The biomechanical behaviour of biological cells is of great importance in many physiological processes. One such process is the maintenance of fibrous networks, such as collagenous tissues. The activity of the fibre-producing cells in this type of tissue is very important, and a comprehensive material description needs to incorporate the activity of the cells. In biomechanics, continuum mechanics is often employed to describe deforming solids, and modelling can be much simplified if continuum mechanics entities, such as stress and strain, can be correlated with cell activity. To investigate this, a continuum mechanics framework is employed in which remodelling of a collagen gel is modelled. The remodelling is accomplished by fibroblasts, and the activity of the fibroblasts is linked to the continuum mechanics theory. The constitutive model for the collagen fabric is formulated in terms of a strain energy function, which includes a density function describing the distribution of the collagen fibre orientation. This density function evolves according to an evolution law, where fibroblasts reorient fibres towards the direction of increasing Cauchy stress, elastic deformation, or stiffness. The theoretical framework is applied to experimental results from collagen gels, where gels have undergone remodelling under both biaxial and uniaxial constraint. The analyses indicated that criteria 1 and 2 (Cauchy stress and elastic deformations) are able to predict the collagen fibre distribution after remodelling, whereas criterion 3 (current stiffness) is not. This conclusion is, however, tentative and pertains, strictly speaking, only to fibre remodelling processes, and may not be valid for other types of cell activities.

  • 31.
    Kroon, Martin
    Royal Institute of Technology (KTH).
    Optimal length of smooth muscle assessed by a microstructurally and statistically based constitutive model2011In: Computer Methods in Biomechanics and Biomedical Engineering, ISSN 1025-5842, E-ISSN 1476-8259, Vol. 14, no 1, p. 43-52Article in journal (Refereed)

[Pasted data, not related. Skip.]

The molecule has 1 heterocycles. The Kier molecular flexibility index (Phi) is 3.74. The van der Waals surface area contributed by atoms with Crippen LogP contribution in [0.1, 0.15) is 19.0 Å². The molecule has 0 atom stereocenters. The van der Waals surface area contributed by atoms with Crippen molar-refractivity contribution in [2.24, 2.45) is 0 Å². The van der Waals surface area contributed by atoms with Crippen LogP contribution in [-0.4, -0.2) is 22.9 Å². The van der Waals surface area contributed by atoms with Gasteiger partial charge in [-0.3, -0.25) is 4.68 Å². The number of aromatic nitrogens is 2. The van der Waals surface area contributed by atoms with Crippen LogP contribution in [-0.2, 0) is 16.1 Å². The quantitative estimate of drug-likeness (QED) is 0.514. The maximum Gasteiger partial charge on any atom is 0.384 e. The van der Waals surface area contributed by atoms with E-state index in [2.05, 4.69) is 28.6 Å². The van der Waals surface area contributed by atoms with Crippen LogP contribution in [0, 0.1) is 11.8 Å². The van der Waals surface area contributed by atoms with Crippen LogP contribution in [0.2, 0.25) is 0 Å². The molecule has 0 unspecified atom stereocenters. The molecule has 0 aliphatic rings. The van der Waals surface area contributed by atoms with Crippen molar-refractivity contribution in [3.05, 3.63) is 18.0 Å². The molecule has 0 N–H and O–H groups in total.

Abstract [en]

    Smooth muscle exhibits an optimal length at which it is able to generate a maximum amount of force. In this study, the optimal length is assessed by use of a microstructurally and statistically based constitutive model for smooth muscle. The model is based on the sliding filament theory, and a modified version of Hill's mechanical model was adopted. It was conjectured, that a variation in the overlap in the actomyosin contractile units together with a statistical dispersion in the size of the dense bodies are responsible for the optimal length characteristics. The influence of contractile unit length, dense body size and dense body compliance was investigated, and the model was fully able to predict experimental data. The results indicate that the compliance of the dense bodies does not contribute significantly to the total compliance of the contractile apparatus.

  • 32.
    Kroon, Martin
    Royal Institute of Technology, (KTH).
    Simulation of cerebral aneurysm growth and prediction of evolving rupture risk2011In: Modelling and Simulation in Engineering, ISSN 1687-5591, E-ISSN 1687-5605, article id 289523Article in journal (Refereed)
    Abstract [en]

    Cerebral aneurysms are local expansions of blood vessel walls in the brain blood system. The rupture of an aneurysm is a very severe event associated with a high rate of mortality. When cerebral aneurysms are detected, clinicians need to decide if operation is required. The risk of aneurysm rupture is then compared to the risks associated with the medical intervention. In the present paper, a probabilistic framework for a mechanically based rupture risk assessment of cerebral aneurysms is proposed. The method is based on the assumption that the strength of aneurysmal tissues can be described by a statistical distribution. A structural analysis of the aneurysm in question is performed, and the maximum stress experienced by the aneurysm is compared to the strength distribution. The proposed model was compared with clinical results for ruptured aneurysms in terms of rupture density and accumulated rupture risk as a function of aneurysm size. The model was able to reproduce the clinical results well. The proposed framework may potentially be used under in vivo conditions to predict the risk of rupture for diagnosed aneurysms.

  • 33.
    Murtada, Sae-Il
    et al.
    Royal Institute of Technology (KTH).
    Kroon, Martin
    Royal Institute of Technology (KTH).